But these are nuances compared to the center of controversy when it comes to the tactical advantages being gained or lost at the Hawaii Ironman. The heart of the argument is drafting on the bike. Even if athletes follow the rules and maintain proper distances between bikes, there’s clearly value to being in what is called the main pack of riders in the men’s race. All eyes are fixed on this group, with everyone wondering who from it will win. Yet there was a time when this pack didn’t dominate the bike leg as it does today.
The Evolution of the Bike Pack
Canadian Peter Reid raced Kona from 1996 to 2005, winning three times. Reid says that he watched the nature of the race change within these years.
“In my first few years in Kona it was really your own race,” he says. “I’d get out of the swim and for long stretches of the bike leg I’d be completely by myself.”
As the years progressed Reid observed the development of what is now a common aspect of the men’s race in Kona—the lead bike pack. While the first few athletes might get out of the water, through transition and onto Palani Hill alone, the men tend to come through T1 in huge clumps of athletes. Those who wanted to win the Hawaii Ironman knew it was imperative to be in this pack. The exception would be the Normann Stadler type of super-biker who could transcend the bike pack and try to build a shatter-proof lead off the bike that could be carried to the finish line. In the history of the race, only Stadler and Thomas Hellriegel have pulled off this strategy.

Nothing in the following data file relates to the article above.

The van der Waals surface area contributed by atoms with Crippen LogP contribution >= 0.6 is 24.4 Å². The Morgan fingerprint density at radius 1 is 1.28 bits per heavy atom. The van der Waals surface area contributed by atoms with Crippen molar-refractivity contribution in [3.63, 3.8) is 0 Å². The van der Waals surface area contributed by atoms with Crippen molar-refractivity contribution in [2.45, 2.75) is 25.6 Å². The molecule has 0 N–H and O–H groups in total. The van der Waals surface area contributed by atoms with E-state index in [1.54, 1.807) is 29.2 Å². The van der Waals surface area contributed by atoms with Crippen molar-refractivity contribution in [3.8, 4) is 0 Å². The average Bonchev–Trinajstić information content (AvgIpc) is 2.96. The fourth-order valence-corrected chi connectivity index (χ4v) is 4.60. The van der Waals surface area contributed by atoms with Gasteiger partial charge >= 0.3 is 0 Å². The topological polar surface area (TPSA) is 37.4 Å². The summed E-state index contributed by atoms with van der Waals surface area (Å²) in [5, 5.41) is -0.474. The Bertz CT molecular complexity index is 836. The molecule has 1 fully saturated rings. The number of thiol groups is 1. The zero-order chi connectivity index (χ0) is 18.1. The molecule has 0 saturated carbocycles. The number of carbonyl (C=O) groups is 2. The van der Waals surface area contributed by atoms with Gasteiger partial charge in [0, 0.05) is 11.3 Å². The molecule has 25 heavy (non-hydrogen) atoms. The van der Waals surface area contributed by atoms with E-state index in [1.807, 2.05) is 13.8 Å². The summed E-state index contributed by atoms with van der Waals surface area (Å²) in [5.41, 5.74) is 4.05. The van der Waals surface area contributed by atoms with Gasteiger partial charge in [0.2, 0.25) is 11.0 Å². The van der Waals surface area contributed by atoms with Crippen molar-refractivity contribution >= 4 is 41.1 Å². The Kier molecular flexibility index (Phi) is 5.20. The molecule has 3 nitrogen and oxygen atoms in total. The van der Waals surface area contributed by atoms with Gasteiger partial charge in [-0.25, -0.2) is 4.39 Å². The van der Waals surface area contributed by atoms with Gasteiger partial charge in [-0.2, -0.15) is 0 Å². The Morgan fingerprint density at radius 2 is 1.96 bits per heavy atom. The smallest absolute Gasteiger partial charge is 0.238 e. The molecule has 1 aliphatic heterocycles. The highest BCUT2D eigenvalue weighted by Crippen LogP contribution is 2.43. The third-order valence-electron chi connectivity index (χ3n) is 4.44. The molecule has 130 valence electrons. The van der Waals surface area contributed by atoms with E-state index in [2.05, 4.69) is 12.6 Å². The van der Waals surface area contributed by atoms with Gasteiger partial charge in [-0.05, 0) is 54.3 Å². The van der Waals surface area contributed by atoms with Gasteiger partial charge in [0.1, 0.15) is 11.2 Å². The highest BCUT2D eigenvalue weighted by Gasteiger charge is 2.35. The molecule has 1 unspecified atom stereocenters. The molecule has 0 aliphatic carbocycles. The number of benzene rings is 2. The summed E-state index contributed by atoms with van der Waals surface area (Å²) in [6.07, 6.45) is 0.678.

Reid emphasizes that the bike pack had a self-regulating doctrine of fairness to it. The athletes watched and policed one another. “I remember one year when we were coming back through Kawaihae and we had a pretty large group,” Reid says. “Jurgen Zack was riding behind me and he said, ‘You’re riding a little tight, Peter.’ I looked at where I was and I was actually getting too close to the drafting zone. That was the culture then.”
If you did do any blatant drafting, Reid says, you’d hear about it from the others. “I remember once [Thomas] Hellriegel giving Chris Legh the finger, right in his face.”
Toward the end of his career in Kona, Reid says he witnessed the beginnings of tactical alliances, a feature of modern-day Ironman racing that was documented clearly in two-time Ironman world champion Chris McCormack’s book, I’m Here to Win. In the book, McCormack writes about how he induced a team-like tactic of wearing down the running powers of Craig Alexander with an extra hard pace on the bike. In referencing the lead-up to his 2010 Kona win, McCormack writes in his book: